Trivia Testers : Taking a Wrong Turn

Taking A Wrong Turn
In a level turn, the number of “gees” a pilot pulls (which is also known as the “load factor”) is as we know related to the angle of bank (actually it’s the reciprocal of the cosine of the bank angle). Just as important as the increased load imposed upon the wings from the turn is the resulting increase in stall speed, which goes up by a factor of the square root of that reciprocal . However, there is actually one way that a pilot can yank and bank at will, and not impose any airframe stress or suffer any increase in stall speed. Just what is that?

  1. by accelerating downward (steadily increasing downward pitch) while turning
  2. By pitching downward at one third of the bank angle in a gliding turn, stall speed will not increase (although load factor still will).
  3. There actually is no way to return the load factor and stall speed increase ratio back to unity. This is a trick question.
  4. With a downward pitch of two-thirds the bank angle, both stall speed and load factor will remain unchanged from level flight.

Answer: A. Most people would consider it intuitively obvious that stall speed will not increase during a gliding turn, as it will during a level one. Actually though, during a stable gliding turn (that is, at a constant sink rate), the effect upon stall speed is exactly the same as it is in level flight! To prevent the stall speed from increasing, one must unload the wings. A way to do that would be by accelerating downward while turning. If one used a calibrated g-meter and carefully pulled some negative gees to counteract the previous load factor so that the accelerometer again read one gee, it could probably be matched fairly closely. As long as sink rate is increasing, stall speeds will fall as well. (Eventually though, you might run out of altitude.) And as you stop the drop and sink rate is reduced back to level flight (i.e., zero), stall speed would again rise according to whatever bank angle you still had. But since few of us fly with accelerometers in our panels, and negative gees are hard for most of us to judge accurately, proving this little physics factoid is best approached with caution!

Handy Hints For When Your Back Is To the Wall
For those without fuel injection, what is the wisest thing to do first, if the carburetor on your reciprocating engine ices up?

  1. Immediately select a full rich mixture and apply full carb heat
  2. Immediately trade airspeed for altitude until you reach best glide speed.
  3. Immediately lean the mixture.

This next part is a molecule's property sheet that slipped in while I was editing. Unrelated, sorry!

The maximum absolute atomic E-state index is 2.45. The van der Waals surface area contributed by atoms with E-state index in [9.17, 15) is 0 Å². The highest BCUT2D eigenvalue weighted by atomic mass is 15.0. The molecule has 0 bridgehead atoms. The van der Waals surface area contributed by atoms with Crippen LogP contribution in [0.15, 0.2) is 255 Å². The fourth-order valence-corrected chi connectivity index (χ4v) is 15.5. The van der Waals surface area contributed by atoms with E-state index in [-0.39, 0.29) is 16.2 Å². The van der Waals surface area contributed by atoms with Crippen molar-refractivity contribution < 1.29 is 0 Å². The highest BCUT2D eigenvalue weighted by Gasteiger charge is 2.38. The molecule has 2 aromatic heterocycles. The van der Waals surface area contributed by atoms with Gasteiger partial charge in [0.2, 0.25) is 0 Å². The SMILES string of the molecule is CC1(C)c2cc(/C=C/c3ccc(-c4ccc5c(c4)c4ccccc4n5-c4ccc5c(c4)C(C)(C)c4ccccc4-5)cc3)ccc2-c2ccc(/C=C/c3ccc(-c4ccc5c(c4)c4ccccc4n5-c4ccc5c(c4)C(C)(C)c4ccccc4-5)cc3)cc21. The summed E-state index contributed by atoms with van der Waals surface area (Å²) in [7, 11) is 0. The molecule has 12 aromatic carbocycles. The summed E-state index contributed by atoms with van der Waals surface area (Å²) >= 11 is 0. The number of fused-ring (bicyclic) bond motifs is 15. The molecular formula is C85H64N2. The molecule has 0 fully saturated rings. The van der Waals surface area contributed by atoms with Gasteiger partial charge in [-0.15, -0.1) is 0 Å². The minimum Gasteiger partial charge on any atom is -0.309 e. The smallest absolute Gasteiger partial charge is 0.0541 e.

4. Apply carburetor heat.
  5. As soon as practical, surrender your license, because you weren’t paying enough attention to the atmospheric conditions in the first place, nor to the dropping rpm or manifold pressure to notice the problem before things really got out of hand.

Answer: C. Ice in the venturi of your carburetor will block some of the incoming air, resulting in a richer than optimal mixture. Yes, apply carburetor heat, but before it takes effect, your mixture will still be too rich, and leaning the mixture to better match the reduced air flow (as well as adding full power) will expedite your being able to help your engine return to normal. The engine will most likely falter momentarily as it ingests water, but afterwards it should return to normal operation (assuming you remember to readjust the mixture for your altitude).

Time And Tide
When landing at an airport near the seashore, why might you care what the tide tables say?

  1. Offshore winds often accompany high tides, and there are very often onshore winds during low tide. This can be helpful information for choosing which way to land.
  2. Birds are more numerous at low tide. You have a greater chance of avoiding a bird strike at high tide.
  3. Lacking a calendar, you can use the highest high (spring) tides to predict the next full moon, when planning a night flight.
  4. At low tide, you will have more beach available as an emergency landing site.

Answer: B. Aside from a storm surge, there is little correlation between wind direction and level of the water at the shoreline. There is a correlation between tides and lunar phases of course, so this might be a plausible application of one’s knowledge of the physical sciences, but these days, who doesn’t have a calendar? Don’t even think about landing on a beach at low tide, unless you’re either on fire or you know for certain that it will be deserted and without hidden hazards.